Top Cancer Researcher Resigns From Salk Institute

Inder Verma, one of the world's leading authorities on gene therapy and cancer who was under investigation following sexual harassment allegations, has resigned from his position with the Salk Institute for Biological Studies.

The Salk Board of Trustees met Monday to go over the findings of an internal investigation launched in April

Science magazine had asked for an interview with Salk officials regarding sexual harassment allegations against Verma.

Women at Salk warned female colleagues not to be alone with Verma, Meredith Wadman reported in the Science magazine article.

She spoke with female employees of the institute who described Verma's alleged behavior at company functions including one incident when he walked up behind a colleague and grabbed her breasts. 

Verma denied the allegations raised in the Science magazine article.

"Based on the findings of the investigator, the Institute has considered appropriate responsive action," Chair of the Board of Trustees Dan Lewis said in a written statement.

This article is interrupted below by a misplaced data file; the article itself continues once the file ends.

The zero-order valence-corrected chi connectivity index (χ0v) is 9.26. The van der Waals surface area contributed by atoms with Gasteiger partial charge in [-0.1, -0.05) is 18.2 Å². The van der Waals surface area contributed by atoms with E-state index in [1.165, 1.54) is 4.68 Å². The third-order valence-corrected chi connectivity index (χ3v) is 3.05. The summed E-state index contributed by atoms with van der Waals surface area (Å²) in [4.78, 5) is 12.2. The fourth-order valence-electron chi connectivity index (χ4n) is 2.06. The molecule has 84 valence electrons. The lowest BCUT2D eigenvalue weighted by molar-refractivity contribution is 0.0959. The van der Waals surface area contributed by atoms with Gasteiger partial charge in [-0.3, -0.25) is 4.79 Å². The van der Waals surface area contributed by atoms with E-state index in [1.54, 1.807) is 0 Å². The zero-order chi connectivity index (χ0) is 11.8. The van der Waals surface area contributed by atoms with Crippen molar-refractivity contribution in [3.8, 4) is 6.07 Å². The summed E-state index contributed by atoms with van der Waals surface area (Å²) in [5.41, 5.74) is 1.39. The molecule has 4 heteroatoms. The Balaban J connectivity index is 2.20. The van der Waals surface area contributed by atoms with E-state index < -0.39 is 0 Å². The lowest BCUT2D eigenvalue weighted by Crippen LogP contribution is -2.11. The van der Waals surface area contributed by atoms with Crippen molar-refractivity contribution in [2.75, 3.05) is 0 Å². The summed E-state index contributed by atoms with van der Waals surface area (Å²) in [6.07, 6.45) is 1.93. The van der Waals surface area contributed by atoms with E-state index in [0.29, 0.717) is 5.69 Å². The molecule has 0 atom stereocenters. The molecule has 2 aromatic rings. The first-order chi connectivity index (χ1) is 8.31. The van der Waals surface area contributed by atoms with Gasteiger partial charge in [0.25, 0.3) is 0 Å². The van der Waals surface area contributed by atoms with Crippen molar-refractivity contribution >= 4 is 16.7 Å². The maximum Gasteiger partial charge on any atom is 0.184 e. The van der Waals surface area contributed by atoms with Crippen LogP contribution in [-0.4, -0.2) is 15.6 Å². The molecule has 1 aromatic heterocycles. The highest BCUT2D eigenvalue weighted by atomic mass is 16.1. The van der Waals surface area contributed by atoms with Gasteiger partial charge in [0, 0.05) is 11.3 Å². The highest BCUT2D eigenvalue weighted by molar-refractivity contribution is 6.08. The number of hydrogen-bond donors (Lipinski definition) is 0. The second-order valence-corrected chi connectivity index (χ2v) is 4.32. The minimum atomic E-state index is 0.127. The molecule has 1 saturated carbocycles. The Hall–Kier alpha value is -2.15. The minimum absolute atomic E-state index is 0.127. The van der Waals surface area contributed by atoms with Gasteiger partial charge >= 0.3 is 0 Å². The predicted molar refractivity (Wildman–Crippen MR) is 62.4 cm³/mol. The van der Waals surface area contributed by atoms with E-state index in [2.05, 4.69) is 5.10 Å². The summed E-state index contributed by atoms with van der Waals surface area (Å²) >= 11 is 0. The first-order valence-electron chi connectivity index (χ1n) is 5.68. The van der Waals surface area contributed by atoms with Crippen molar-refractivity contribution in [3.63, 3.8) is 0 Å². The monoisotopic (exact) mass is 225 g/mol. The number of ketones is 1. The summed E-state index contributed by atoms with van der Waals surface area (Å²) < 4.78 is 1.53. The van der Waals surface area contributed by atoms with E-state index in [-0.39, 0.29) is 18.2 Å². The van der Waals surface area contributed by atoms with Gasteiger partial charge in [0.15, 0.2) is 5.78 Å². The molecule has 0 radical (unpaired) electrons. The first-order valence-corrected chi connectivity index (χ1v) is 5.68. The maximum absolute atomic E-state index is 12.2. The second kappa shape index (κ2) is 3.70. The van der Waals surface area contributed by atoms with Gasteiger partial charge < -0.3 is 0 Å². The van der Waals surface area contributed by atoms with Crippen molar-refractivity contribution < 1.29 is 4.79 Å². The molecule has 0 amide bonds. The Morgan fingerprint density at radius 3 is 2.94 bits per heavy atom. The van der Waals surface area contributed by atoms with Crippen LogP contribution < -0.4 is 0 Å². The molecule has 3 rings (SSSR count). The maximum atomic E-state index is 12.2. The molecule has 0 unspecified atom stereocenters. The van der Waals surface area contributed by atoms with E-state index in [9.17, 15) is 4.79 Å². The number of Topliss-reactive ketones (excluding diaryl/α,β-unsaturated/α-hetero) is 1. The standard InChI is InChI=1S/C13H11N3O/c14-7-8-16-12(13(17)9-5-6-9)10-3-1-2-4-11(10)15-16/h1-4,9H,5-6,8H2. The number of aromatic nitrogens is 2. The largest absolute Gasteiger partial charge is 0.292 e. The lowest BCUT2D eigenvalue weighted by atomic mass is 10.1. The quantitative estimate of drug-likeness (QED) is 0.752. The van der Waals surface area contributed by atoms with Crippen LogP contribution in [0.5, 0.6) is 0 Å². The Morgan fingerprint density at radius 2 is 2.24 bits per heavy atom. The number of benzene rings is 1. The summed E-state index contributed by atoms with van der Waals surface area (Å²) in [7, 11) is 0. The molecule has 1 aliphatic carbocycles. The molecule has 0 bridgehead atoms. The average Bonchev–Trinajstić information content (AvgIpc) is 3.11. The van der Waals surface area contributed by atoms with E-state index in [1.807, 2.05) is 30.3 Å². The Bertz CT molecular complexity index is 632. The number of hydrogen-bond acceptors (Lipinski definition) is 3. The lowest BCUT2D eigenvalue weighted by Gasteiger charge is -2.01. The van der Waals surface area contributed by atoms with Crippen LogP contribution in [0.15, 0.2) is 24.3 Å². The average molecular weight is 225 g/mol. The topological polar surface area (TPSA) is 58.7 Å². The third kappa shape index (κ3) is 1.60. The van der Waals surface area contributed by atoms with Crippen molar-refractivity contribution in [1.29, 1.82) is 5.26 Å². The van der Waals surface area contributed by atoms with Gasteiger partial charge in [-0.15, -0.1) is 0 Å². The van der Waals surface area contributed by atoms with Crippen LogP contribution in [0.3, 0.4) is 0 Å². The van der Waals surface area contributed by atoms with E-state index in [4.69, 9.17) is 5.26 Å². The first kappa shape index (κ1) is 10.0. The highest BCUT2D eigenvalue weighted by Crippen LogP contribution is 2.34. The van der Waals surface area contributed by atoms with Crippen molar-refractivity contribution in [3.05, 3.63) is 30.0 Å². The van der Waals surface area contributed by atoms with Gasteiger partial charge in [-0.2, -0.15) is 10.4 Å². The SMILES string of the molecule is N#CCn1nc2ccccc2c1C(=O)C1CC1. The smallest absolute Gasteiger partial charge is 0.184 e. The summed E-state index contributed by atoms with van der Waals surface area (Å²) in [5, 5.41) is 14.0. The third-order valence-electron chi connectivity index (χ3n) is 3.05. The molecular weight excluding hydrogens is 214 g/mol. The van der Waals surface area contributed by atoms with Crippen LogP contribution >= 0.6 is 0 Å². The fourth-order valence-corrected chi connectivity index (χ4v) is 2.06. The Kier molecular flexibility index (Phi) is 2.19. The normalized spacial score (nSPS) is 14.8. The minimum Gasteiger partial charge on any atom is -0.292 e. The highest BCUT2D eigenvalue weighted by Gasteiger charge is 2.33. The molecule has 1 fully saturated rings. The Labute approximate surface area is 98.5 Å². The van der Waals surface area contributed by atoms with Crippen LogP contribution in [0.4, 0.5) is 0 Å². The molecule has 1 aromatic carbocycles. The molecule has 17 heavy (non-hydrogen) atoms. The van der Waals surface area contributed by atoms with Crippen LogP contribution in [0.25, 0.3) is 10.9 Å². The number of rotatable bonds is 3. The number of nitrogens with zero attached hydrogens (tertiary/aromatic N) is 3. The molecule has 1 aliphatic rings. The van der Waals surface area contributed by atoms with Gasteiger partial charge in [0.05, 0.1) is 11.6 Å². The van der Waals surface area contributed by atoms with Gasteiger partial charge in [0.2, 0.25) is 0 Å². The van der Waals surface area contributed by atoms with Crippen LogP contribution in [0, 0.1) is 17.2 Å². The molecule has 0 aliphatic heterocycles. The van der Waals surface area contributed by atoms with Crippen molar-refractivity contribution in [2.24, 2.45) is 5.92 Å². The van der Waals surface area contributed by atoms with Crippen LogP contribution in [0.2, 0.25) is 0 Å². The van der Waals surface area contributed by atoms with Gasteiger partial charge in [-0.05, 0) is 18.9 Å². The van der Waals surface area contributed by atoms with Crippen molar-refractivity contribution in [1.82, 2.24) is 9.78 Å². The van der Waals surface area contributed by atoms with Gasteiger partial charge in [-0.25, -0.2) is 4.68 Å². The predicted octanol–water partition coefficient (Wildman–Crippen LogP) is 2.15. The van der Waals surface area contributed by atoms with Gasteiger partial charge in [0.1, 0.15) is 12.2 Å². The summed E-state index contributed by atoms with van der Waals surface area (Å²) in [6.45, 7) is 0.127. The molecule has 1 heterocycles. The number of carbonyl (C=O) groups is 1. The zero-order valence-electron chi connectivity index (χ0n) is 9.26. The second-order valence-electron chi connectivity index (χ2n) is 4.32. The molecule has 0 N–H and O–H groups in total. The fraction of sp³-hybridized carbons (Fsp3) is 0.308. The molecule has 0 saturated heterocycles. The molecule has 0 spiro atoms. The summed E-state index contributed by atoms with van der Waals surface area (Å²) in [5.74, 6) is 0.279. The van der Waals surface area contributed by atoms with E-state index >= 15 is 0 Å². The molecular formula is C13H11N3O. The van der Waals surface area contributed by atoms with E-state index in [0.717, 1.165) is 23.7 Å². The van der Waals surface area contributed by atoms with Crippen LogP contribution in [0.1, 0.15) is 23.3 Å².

In the week before the board meeting, Verma had "tendered his unconditional resignation," Lewis said.

Verma is one of the leading experts on research to fight brain tumors and lung diseases. He held a position of authority with promotions, hirings and funding decisions within the Salk Insititute.

"This has been a challenging time for the Institute. We have been heartened by the way the Salk community has come together and worked together to face these challenges," Lewis said.

In December, Elizabeth Blackburn announced she would retire from her position as president of the Salk Institute for Biological Studies in the face of gender discrimination lawsuits filed against the research facility. 

Three female Salk professors filed lawsuits alleging gender discrimination when it comes to access to grants as well as salaries and promotions.

The San Diego Union-Tribune reported Verma was placed on leave as editor of the Proceedings of the National Academy of Sciences because of the lawsuits and the allegations over how the center treats women.

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